Lacking typologically distinctive artifacts in stratigraphic order, the case for pre-Clovis human presence in the cave is reduced to several equivocal broken animal bones and three coprolites reported to contain Native American mtDNA. Apart from the DNA issues raised above, are the three pre-Clovis dates (14,300 cal yr B.P.) accurate? Although the concordance of dates for three split samples initially seems convincing, the 14C dates for another split coprolite (1294-PC-5/6B-40) present a problem: Beta-Analytic dated one piece to 10,050 ± 50 bp, with δ13C stated as –14.7 per mil, whereas Oxford dated the other piece to 10,965 ± 50 bp, with δ13C of –23 per mil. These large discrepancies of both age and δ13C suggest either field or laboratory errors in processing or, alternatively, the presence within the coprolite of organic materials of differing inherent age.

Closer inspection of the δ13C values of the ostensibly older coprolite samples reveals inconsistencies that raise questions about both their dates and their human origin. Beta and Oxford reported substantially different δ13C values for specimen 1374-PC-5/5D-31-2, –18.4 per mil and –16.6 per mil, respectively. Although not as extreme as the discrepancy noted in 1294-PC-5/6B-40, this difference (1.8 per mil) appears to be too great for what should be the same dated material, and both values differ sharply from those reported for the other coprolite samples of the same age (~ –25 per mil). A possible explanation of the 13C variability is the presence of remnants of ingested organisms of differing inherent age. Plants, fish, or waterfowl derived from the waters of a radiocarbon-depleted lake potentially could cause a “freshwater reservoir effect,” making dates too old by ~1000 years (16). Several studies have clarified the quantitative relationship of δ13C in plants, the herbivores that consume them, and carnivores (1719). Herbivores’ feces are generally enriched in δ13C by –0.9 per mil relative to the plants in their diet. The local terrestrial plants near Paisley Cave ~12,500 cal yr B.P. evidently had a δ13C of –25 per mil (grass) or –24 per mil (sagebrush); at ~14,300 cal yr B.P., plant δ13C may have been about –22 per mil. Apart from sample 1374-PC-5/5D-31-2, discussed above, the δ13C of the supposedly pre-Clovis human dung is reported as –25.4/–24.5 per mil and –25/–25.6 per mil. If derived solely from terrestrial sources, these values appear to imply a strictly herbivorous diet of local grasses, which is improbable for normally omnivorous humans.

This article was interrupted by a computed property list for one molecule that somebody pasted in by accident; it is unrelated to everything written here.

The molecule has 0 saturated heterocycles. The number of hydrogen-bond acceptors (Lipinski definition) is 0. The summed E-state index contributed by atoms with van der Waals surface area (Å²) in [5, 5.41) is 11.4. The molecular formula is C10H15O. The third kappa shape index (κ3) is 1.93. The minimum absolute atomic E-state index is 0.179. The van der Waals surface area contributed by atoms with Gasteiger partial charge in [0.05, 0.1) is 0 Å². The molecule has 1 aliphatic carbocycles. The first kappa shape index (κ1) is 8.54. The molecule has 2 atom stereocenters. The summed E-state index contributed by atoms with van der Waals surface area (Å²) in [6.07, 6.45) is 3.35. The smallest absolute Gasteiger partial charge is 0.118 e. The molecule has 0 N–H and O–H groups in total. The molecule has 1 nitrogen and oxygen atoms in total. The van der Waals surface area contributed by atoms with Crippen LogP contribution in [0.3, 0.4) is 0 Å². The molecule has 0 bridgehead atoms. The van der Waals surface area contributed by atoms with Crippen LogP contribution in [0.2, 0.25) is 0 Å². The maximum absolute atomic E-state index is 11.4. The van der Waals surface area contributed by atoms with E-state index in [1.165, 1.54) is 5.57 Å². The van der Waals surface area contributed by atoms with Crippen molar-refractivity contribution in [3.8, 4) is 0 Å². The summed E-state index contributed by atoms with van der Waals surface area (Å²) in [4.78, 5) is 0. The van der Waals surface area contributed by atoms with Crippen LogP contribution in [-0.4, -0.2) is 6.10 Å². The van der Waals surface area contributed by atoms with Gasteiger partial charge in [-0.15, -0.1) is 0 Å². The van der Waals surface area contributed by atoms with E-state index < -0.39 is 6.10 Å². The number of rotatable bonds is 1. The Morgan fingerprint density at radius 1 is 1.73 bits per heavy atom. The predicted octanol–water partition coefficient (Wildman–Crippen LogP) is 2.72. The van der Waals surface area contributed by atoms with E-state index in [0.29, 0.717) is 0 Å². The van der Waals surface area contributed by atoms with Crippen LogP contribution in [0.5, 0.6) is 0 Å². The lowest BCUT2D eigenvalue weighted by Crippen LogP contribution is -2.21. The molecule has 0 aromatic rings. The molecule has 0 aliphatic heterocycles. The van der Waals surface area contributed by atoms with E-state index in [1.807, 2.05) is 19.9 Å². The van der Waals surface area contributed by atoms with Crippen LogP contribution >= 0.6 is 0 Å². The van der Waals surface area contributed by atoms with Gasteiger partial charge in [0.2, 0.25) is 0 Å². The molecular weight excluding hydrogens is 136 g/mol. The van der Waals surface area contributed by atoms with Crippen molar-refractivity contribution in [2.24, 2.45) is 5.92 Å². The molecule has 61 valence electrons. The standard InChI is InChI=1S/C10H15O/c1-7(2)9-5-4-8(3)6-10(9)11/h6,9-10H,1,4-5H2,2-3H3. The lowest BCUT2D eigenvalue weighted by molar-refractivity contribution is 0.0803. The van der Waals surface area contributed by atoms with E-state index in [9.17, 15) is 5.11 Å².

These issues might be addressed in the future by the separate dating of identifiable plant and animal tissue fragments in the coprolites. Until that is done, given the aberrant dating of one split sample, the radiocarbon dates for the rest cannot be regarded as secure. This uncertainty, the inconclusive identification of Native American mtDNA in these fecal samples as a result of inadequate experimental controls, inconsistency of results, unsubstantiated claims to have identified all sources of contamination and to have precluded leaching between strata, as well as the acknowledged presence of canid DNA in three samples, together render the inference of widespread pre-Clovis occupation tenuous.

References and Notes

  1. We thank D. Poinar, J. Okello, and multiple anonymous reviewers for constructive criticism of our manuscript. We thank the Social Sciences and Humanities Research Council (grant 410-2004-0579), the Canadian Research Chairs program, and McMaster University for funding.